I recently spent almost a week in southern Germany. I didn’t see any major towns, nor did I attend many tourist attractions. And although I imagine I’ll return to Germany someday, I won’t on this particular trip. And I’m not sorry about it.
One of the underlying messages in the documentary A Map For Saturday that spoke to me was that travel gets old pretty quickly. At least – certain styles of travel get old quickly. If you bounce from one major city/attraction to the next, staying in hostels and following the backpacker circuits consistently, one amazing awe-inspiring sight tends to melt into the next, and you can actually become almost apathetic about the attractions that once appeared wonderous.
Having been on the road well over three years, I don’t think I would have lasted anywhere near this long if I were on this “actively traveling” circuit.
Instead, I’ve volunteered in trade for my accommodation in at least five different places around the world for upwards of a month at a time. In between volunteer gigs, I’ve usually enjoyed some home-grown hospitality by staying with friends. Friends I’ve met in all sorts of ways, mostly in the course of my volunteering and traveling.
In fact, so enamoured am I with these two modes of travel, that many of my chosen destinations (such as Germany) have been predicated on the prevalence of home-stay or volunteer opportunities, rather than the destination itself being of primary appeal.
For me, my dream of travel was borne of a desire to break bread with families around the world; to live, work, shop, and just be with people around the world, learning, laughing, and loving life together. It’s not about how many museums I visit, how many planes I board, or how many stamps I have in my passport.
I don’t profess my style of travel to be superior (or inferior) to any other styles. (That’s why I started the popular week-in-the-life series; to celebrate the different ways people choose to spend their long-term or full-time travel days).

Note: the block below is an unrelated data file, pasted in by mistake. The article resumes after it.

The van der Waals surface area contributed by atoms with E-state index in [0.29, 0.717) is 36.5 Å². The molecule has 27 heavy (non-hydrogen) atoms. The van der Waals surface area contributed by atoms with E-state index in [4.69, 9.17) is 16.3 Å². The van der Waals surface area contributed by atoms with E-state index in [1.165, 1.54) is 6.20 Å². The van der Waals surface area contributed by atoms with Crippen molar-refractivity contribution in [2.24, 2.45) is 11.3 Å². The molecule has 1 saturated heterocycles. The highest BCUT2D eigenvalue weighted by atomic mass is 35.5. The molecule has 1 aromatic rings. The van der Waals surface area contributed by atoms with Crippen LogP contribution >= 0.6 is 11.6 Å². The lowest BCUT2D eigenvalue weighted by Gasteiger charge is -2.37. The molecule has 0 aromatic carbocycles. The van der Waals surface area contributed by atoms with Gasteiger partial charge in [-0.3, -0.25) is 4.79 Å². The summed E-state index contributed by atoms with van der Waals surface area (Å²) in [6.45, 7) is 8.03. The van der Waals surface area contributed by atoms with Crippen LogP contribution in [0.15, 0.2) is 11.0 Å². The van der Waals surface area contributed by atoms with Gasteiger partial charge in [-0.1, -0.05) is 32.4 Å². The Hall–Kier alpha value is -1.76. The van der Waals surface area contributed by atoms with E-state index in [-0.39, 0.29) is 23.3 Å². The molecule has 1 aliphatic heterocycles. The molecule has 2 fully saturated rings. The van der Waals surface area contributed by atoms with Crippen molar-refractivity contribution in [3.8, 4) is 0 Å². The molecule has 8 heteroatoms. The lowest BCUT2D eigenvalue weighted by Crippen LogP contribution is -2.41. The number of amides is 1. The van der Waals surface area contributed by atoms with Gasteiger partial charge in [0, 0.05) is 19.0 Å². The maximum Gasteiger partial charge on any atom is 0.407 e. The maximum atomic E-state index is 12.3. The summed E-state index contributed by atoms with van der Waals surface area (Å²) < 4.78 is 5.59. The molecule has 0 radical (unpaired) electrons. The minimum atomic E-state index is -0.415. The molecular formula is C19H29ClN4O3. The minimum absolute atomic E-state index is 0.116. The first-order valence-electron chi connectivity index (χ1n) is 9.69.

I have the luxury of being able to travel full-time – along with the often mis-understood requirement to be somewhat consistently on my computer an average of two to four hours per day (to earn an income, research/book travel arrangements, and keep in touch with friends/family). It’s a fact of my location independent life, and one that isn’t easily accommodated if I have an active travel itinerary to keep up with.
So all this is to say that in my time in Germany, I didn’t get the cross-section of the country that would be typical in the most traditional travel sense. But I did get to enjoy the following:
- I climbed to the top of the Munster Cathedral in Ulm – also the highest cathedral in the country at over 160 meters.
- I visited a small town surrounded by mountains, and featuring a small pond that is the most interesting shade of blue I’ve ever seen.
- I got lost while walking with my friend along the extensive gravel roads that weave through woods and agricultural fields near Ulm.
- I watched two world cup games – one at the home of my friend’s family, another at a friend-of-a-friend’s art gallery, surrounded by enthusiastic and hopeful locals. (The second game, however, didn’t end so well for Germany, but did for Spain – a place also close to my heart).
- I enjoyed drinks at an out-of-the-way bar with a group of friends. Anybody who came to the table to chat (and there were many, as this was a friendly bar), was instructed to speak in English for the benefit of “the Canadian girl”. This made for some very entertaining conversation at various levels of sobriety and English fluency.
- I wandered the streets of Ulm, taking pictures, drinking coffee, eating ice cream, and shopping for clothes.
Last but far from least, I enjoyed the company of my amazing and beautiful friend Tanja. We made awesome coffee with frothy milk, cooked brilliant meals, watched inspiring movies, drank delicious wine, and talked about everything under the sun. And for just under a week, I got to experience what life in her neck of the woods is like.
For me, this is why I travel.